Could obesity, asthma, allergies, diabetes, and certain forms of cancer all share a common epidemiological origin? NYU microbiologist Martin Blaser, MD, thinks so – he calls these “modern plagues” and traces them to a diminished microbial presence in our bodies, caused by the overuse of antibiotics and the increased incidence of caesarian sections.
I attended a recent public lecture sponsored by UC Santa Cruz’s Microbiology and Environmental Toxicology department, during which the charismatic Blaser cited statistics about antibiotic use in childhood. Alarmingly, American children receive on average seventeen courses of antibiotics before they are twenty years old, taking a progressively bigger toll on their internal microbial ecosystems. We also have an unprecedented rate of c-sections – at nearly 33 percent. Babies delivered this way are deprived of contact with their mothers’ vaginal microbes, which in vaginal deliveries initiates the infant’s intestinal, respiratory, and skin flora. Breastfeeding has implications for beneficial bacterial transfer, too.
It’s not news that antibiotics are being overused – Stanford Medicine hosts an Antimicrobial Stewardship Program dedicated to this cause, and the CDC has been hosting a campaign for awareness about appropriate antibiotic use for several years, including their use in farm animals. (Seventy to eighty percent of antibiotic use takes place on farms to promote growth – that is, not for veterinary reasons.)
Overuse leads to antibiotic resistance, a serious problem. Meanwhile, research by Blaser and others – notably Stanford microbiologist David Relman, MD – has shown that abundant bacterial and viral life is essential to healthy bodies, and that imbalances in the microbial ecosystems that inhabit our gut play an important role in the chronic diseases of the modern age. Blaser said he is concerned that we’re going down a path where each generation has fewer and fewer species of microbes; part of his research is to compare human gut biodiversity in different parts of the globe, and people in remote areas of New Guinea have far more variety than those in Western nations.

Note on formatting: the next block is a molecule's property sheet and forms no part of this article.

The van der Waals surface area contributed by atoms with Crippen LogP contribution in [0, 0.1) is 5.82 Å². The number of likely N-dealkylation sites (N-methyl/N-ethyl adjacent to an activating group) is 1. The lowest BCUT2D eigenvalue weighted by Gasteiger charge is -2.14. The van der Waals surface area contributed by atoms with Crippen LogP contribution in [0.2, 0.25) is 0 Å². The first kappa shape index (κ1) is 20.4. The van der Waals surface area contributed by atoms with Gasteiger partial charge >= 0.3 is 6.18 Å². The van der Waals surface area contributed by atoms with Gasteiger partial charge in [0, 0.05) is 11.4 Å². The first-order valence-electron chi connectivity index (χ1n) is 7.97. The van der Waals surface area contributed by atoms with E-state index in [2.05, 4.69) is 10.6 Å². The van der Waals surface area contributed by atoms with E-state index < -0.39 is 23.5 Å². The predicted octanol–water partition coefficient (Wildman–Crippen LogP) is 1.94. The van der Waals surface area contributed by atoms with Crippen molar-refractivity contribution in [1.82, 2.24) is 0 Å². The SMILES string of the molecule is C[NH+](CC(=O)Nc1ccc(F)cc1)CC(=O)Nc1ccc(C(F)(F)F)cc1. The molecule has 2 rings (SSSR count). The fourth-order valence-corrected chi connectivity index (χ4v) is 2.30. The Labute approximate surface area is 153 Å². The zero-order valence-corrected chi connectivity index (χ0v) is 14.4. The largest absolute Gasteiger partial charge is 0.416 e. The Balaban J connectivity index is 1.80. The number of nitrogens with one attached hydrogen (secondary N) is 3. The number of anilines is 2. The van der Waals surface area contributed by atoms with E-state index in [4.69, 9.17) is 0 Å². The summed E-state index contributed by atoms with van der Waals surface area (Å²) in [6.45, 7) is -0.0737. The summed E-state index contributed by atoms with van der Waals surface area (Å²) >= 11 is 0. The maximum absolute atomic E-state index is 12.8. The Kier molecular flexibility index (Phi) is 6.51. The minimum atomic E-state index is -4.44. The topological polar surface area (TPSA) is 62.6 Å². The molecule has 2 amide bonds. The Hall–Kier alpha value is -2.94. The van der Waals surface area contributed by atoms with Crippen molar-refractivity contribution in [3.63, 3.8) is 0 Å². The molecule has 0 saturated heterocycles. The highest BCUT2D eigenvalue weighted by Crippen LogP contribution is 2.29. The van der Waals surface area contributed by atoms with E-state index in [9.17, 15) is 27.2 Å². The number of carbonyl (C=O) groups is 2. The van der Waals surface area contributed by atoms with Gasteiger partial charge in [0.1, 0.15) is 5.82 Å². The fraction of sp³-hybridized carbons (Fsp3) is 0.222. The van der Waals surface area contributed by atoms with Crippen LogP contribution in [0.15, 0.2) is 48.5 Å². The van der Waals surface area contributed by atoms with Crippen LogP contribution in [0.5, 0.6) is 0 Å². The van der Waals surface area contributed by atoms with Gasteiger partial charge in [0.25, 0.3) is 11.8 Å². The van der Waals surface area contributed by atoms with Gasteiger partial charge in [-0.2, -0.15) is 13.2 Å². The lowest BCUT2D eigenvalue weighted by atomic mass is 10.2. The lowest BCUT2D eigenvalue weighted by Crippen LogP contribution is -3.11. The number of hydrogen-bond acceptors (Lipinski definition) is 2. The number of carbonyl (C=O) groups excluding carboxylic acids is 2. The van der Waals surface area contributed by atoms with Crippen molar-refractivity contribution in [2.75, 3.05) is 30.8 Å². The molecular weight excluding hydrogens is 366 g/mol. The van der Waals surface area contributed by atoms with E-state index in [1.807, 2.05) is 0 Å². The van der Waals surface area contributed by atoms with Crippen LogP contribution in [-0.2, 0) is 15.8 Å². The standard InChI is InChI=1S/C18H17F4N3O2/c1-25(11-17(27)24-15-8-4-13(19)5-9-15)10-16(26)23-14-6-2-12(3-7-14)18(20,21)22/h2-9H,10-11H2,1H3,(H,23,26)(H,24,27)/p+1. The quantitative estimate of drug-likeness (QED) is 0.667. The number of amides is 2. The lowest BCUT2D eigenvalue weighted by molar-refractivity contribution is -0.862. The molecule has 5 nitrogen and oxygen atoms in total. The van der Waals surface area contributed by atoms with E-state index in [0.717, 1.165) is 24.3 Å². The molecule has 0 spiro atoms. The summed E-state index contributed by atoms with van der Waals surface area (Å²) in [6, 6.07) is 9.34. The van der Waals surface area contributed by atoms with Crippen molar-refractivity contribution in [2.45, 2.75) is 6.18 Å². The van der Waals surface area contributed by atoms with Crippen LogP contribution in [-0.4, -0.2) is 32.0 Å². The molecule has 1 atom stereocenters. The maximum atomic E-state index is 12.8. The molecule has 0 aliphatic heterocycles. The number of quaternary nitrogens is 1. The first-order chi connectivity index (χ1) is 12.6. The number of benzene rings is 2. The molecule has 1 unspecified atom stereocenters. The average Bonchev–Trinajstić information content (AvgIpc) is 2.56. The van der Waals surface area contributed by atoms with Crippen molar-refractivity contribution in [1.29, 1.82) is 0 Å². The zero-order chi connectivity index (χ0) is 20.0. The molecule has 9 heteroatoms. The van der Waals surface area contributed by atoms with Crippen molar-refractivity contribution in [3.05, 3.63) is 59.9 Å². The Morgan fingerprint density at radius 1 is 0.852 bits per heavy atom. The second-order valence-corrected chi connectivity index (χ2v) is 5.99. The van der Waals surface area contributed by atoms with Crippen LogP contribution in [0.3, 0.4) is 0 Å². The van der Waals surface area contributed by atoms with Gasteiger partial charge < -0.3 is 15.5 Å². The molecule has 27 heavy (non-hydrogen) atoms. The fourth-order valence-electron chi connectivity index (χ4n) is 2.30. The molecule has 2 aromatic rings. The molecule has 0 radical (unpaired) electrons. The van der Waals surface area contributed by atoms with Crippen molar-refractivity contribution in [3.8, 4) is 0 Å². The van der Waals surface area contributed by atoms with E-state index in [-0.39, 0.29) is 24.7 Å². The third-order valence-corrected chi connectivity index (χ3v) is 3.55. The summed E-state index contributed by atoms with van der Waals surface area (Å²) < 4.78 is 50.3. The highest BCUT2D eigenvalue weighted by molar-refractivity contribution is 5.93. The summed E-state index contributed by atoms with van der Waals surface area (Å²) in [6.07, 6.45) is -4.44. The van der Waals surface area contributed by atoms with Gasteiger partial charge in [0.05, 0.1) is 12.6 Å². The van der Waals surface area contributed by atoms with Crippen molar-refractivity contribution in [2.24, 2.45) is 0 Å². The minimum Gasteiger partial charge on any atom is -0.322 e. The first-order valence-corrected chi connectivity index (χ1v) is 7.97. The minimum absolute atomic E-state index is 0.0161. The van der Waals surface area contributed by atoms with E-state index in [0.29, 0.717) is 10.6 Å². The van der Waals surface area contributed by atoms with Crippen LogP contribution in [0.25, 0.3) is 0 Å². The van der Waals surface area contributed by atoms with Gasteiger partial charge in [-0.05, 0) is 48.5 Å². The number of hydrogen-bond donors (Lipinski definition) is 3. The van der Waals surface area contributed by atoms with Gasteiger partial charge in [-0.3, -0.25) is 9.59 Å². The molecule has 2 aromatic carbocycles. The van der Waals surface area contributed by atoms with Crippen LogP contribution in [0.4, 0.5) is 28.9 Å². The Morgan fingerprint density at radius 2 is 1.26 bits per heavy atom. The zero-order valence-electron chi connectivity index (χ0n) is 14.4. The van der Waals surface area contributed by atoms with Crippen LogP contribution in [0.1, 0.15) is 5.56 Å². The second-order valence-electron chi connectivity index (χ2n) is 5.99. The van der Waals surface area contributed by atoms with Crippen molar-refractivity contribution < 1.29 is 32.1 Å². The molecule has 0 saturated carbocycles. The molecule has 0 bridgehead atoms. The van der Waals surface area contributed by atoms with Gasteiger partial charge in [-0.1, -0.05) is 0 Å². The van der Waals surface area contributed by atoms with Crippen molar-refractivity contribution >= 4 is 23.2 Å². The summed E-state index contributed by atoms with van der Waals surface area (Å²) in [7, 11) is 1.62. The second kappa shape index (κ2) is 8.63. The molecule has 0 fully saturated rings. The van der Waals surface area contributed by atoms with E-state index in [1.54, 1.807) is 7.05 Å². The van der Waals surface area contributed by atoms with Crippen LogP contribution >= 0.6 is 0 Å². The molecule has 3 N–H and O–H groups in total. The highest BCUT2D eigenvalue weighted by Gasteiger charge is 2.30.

The problem is not just within the Western medical community. For example, antibiotic use is significantly worse in China, where there are far fewer restrictions.
While antibiotics are known to be ineffective in many circumstances (for instance against viruses), they haven’t typically been considered unsafe, so they’ve been given to patients when pressed for them.
During the question period at the end of the lecture, the audience was filled with curiosity about probiotics, fecal transplants and numerous other supposed microbe-replacement aids. Blaser’s consistent response was that there is a lot that has not been tested, and that above all we need to do rigorous research to determine the actual effects of any of these, weeding out marketing hype and the placebo effect.
What else can be done? Blaser encouraged audience members to tell their politicians to fund research in this area. Healso advocated participating in the American Gut Project, a crowd-sourced gut-bacteria information gathering endeavor he called “wonderful.” (If you’re interested, check out preliminary results from the project, the related Human Food Project, and ponder some of the ethical concerns it raises).
Blaser is a professor of clinical pharmacology and microbiology at NYU, director of NYU’s Human Microbiome Project, and author of Missing Microbes: How the overuse of antibiotics is fueling our modern plagues.